In 1995, University of Florence palaeontologist Carlo Starnazzi published an article stating that the lake on the left is Lake Chiana, and that the winding road is actually a canal linking the lake to the Arno River. On the right, he says, is the Burgiano Bridge that spans the Arno river in Tuscany.
'Sleeping Lady with Black Vase', Robert Bereny
The art world has the 1999 film Stuart Little to thank for the reappearance of a work of art which had been missing since 1928.
While watching the film with his daughter, art historian Gergely Barki, recognised the painting hanging over the Littles' mantelpiece, and realised it was the lost work of avant-garde artist Robert Bereny.
The work had been sold in 1928 and was considered lost after the Second World War. After two years, Barki tracked down the film's set designer, who had bought the painting at an antique shop in California.
It was eventually sold at auction in 2014 to a private collector for $285,700.
'Arnolfini Portrait', Jan van Eyck
It’s a graffiti tag recognised the world over. One seen on walls in every city featuring the graffiti artist’s name, followed by “was here” and the date.
Van Eyck’s Arnolfini Portrait, painted in 1434, of the Italian merchant Giovanni di Nicolao Arnolfini and his wife, features a very notable tag on the wall behind the couple. The Latin script reads: “Johannes de eyck fuit hic 1434" which translates to “Jan van Eyck was here in 1434.”
'The Last Supper', Leonardo Da Vinci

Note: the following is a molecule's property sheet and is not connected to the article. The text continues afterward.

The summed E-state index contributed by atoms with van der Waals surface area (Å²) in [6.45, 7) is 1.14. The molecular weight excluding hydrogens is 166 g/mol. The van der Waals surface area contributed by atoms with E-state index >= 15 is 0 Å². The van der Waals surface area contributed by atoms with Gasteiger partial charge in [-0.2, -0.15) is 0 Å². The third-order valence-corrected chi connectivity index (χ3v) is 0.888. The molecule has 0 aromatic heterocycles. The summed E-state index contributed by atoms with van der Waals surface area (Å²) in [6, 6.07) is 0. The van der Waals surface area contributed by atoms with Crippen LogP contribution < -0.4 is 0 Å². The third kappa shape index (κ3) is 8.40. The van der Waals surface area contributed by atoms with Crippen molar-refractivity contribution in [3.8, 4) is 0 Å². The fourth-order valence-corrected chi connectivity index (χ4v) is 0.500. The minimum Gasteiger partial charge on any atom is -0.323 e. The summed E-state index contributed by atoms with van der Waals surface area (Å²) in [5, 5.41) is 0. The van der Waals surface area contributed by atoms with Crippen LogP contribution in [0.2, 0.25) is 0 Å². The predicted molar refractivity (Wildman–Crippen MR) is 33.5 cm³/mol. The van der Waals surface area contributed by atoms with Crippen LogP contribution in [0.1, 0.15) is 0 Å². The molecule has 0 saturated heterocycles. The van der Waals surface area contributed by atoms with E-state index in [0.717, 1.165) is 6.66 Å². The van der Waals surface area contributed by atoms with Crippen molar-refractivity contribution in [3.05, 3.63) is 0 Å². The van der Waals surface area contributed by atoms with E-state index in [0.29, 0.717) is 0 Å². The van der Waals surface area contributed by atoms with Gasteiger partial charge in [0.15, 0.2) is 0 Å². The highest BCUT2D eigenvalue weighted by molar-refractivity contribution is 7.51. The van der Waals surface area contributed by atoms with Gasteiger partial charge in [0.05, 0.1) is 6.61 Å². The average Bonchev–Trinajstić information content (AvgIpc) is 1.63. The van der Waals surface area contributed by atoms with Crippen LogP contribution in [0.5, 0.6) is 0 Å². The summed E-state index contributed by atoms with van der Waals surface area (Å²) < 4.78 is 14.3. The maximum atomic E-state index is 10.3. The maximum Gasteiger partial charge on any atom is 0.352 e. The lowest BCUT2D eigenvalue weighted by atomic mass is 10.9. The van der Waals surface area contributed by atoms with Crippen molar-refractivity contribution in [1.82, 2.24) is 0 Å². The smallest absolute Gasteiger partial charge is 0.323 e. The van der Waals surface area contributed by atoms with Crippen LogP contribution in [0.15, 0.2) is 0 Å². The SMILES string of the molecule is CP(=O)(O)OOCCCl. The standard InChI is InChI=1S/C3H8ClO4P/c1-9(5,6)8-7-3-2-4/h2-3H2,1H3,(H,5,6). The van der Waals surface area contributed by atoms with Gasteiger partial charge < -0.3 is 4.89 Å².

It’s one of the most famous paintings in the world. And while visitors to the Louvre often express amazement at how small the Mona Lisa is, visitors to Santa Maria delle Grazie in Milan are usually taken aback at the scale of Da Vinci’s The Last Supper.
Measuring 4.6 metres by 8.8 metres, the work, which was painted between 1495 and 1498, depicts the moment Jesus told his Disciples that one of them would betray him the following day.
Of the many symbolic references in the painting, by Judas’s arm is a container of spilt salt, which was considered a bad omen.
Standing 5.2 metres tall, Michelangelo’s David is one of the most famous sculptures in the world.
Now housed at the Galleria dell’Accademia in Florence, when it was first unveiled on September 8, 1504, it was situated outside the Palazzo Vecchio, which was the seat of civic government in Florence.
Although admired for its representation of youth and beauty, Michelangelo also imbued David with a political statement.
The statue’s gaze is actually a cautionary glare from the city-state of Florence, directed at Rome, also then a city-state and not yet the Italian capital, as a warning against challenging the city.
'The Weeping Woman', Pablo Picasso
Back in 1986, one of Picasso’s Weeping Woman (there are four version which the artist painted in 1937), was stolen and went missing for three weeks before it was returned — but to this day, no one knows who took it.
The piece was stolen from the National Gallery of Victoria in Melbourne, Australia in August 1986.
The thieves, who called themselves Australian Cultural Terrorists (ACT), quickly issued a list of demands to guarantee its safe return.
These included a 10 per cent increase in arts funding and the creation of a A$25,000 annual art prize which was to be named The Picasso Ransom. The group said the painting would be destroyed in seven days if their demands were not met.
The government refused to negotiate and three weeks after the painting disappeared, police received information that it was in locker 227 of the Spencer Street railway station.
The Weeping Woman was recovered but the members of ACT have never been identified or found.